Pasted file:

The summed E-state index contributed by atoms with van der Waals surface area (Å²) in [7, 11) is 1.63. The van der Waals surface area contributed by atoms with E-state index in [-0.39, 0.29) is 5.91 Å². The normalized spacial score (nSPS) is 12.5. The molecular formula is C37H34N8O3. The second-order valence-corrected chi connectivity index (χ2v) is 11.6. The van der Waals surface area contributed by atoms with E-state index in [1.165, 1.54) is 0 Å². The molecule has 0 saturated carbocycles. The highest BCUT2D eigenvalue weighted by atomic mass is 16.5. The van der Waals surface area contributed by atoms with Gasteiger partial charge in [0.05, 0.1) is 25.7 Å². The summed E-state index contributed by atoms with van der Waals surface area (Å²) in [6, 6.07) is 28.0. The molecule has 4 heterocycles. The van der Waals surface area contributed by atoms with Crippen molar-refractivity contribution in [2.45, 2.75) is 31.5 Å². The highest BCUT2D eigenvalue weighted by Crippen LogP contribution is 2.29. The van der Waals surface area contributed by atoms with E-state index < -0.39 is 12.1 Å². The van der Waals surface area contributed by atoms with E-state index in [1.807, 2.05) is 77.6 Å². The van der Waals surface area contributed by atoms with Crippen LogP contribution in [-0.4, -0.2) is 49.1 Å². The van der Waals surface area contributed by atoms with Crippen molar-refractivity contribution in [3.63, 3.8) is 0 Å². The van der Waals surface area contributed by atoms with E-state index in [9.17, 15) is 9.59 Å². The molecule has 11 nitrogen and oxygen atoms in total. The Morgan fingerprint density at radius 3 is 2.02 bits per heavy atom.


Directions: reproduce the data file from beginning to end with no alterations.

The summed E-state index contributed by atoms with van der Waals surface area (Å²) in [7, 11) is 1.63. The van der Waals surface area contributed by atoms with E-state index in [-0.39, 0.29) is 5.91 Å². The normalized spacial score (nSPS) is 12.5. The molecular formula is C37H34N8O3. The second-order valence-corrected chi connectivity index (χ2v) is 11.6. The van der Waals surface area contributed by atoms with E-state index in [1.165, 1.54) is 0 Å². The molecule has 0 saturated carbocycles. The highest BCUT2D eigenvalue weighted by atomic mass is 16.5. The van der Waals surface area contributed by atoms with Gasteiger partial charge in [0.05, 0.1) is 25.7 Å². The summed E-state index contributed by atoms with van der Waals surface area (Å²) in [6, 6.07) is 28.0. The molecule has 4 heterocycles. The van der Waals surface area contributed by atoms with Crippen molar-refractivity contribution in [2.45, 2.75) is 31.5 Å². The highest BCUT2D eigenvalue weighted by Crippen LogP contribution is 2.29. The van der Waals surface area contributed by atoms with E-state index < -0.39 is 12.1 Å². The van der Waals surface area contributed by atoms with E-state index in [1.807, 2.05) is 77.6 Å². The van der Waals surface area contributed by atoms with Crippen LogP contribution in [-0.4, -0.2) is 49.1 Å². The van der Waals surface area contributed by atoms with Crippen molar-refractivity contribution in [3.63, 3.8) is 0 Å². The van der Waals surface area contributed by atoms with E-state index in [9.17, 15) is 9.59 Å². The molecule has 11 nitrogen and oxygen atoms in total. The Morgan fingerprint density at radius 3 is 2.02 bits per heavy atom.